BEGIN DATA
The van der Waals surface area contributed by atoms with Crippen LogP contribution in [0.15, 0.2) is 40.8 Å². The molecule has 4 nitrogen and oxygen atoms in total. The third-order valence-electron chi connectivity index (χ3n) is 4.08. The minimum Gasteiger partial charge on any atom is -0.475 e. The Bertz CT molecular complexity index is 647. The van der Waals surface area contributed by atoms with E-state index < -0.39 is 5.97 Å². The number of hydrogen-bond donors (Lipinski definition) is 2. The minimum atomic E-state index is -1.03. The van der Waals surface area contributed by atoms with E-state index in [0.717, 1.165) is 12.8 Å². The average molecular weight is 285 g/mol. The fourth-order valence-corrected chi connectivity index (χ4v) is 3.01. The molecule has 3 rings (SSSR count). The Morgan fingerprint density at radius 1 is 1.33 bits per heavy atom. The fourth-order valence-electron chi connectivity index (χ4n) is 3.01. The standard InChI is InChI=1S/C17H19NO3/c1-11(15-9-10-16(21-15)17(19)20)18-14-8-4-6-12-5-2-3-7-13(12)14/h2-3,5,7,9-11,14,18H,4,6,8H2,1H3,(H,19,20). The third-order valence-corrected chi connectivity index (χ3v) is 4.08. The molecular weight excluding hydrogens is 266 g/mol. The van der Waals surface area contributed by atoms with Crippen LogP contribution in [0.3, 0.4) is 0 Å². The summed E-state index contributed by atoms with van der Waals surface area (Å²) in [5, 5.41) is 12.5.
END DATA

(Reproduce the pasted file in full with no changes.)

The van der Waals surface area contributed by atoms with Crippen LogP contribution in [0.15, 0.2) is 40.8 Å². The molecule has 4 nitrogen and oxygen atoms in total. The third-order valence-electron chi connectivity index (χ3n) is 4.08. The minimum Gasteiger partial charge on any atom is -0.475 e. The Bertz CT molecular complexity index is 647. The van der Waals surface area contributed by atoms with E-state index < -0.39 is 5.97 Å². The number of hydrogen-bond donors (Lipinski definition) is 2. The minimum atomic E-state index is -1.03. The van der Waals surface area contributed by atoms with E-state index in [0.717, 1.165) is 12.8 Å². The average molecular weight is 285 g/mol. The fourth-order valence-corrected chi connectivity index (χ4v) is 3.01. The molecule has 3 rings (SSSR count). The Morgan fingerprint density at radius 1 is 1.33 bits per heavy atom. The fourth-order valence-electron chi connectivity index (χ4n) is 3.01. The standard InChI is InChI=1S/C17H19NO3/c1-11(15-9-10-16(21-15)17(19)20)18-14-8-4-6-12-5-2-3-7-13(12)14/h2-3,5,7,9-11,14,18H,4,6,8H2,1H3,(H,19,20). The third-order valence-corrected chi connectivity index (χ3v) is 4.08. The molecular weight excluding hydrogens is 266 g/mol. The van der Waals surface area contributed by atoms with Crippen LogP contribution in [0.3, 0.4) is 0 Å². The summed E-state index contributed by atoms with van der Waals surface area (Å²) in [5, 5.41) is 12.5.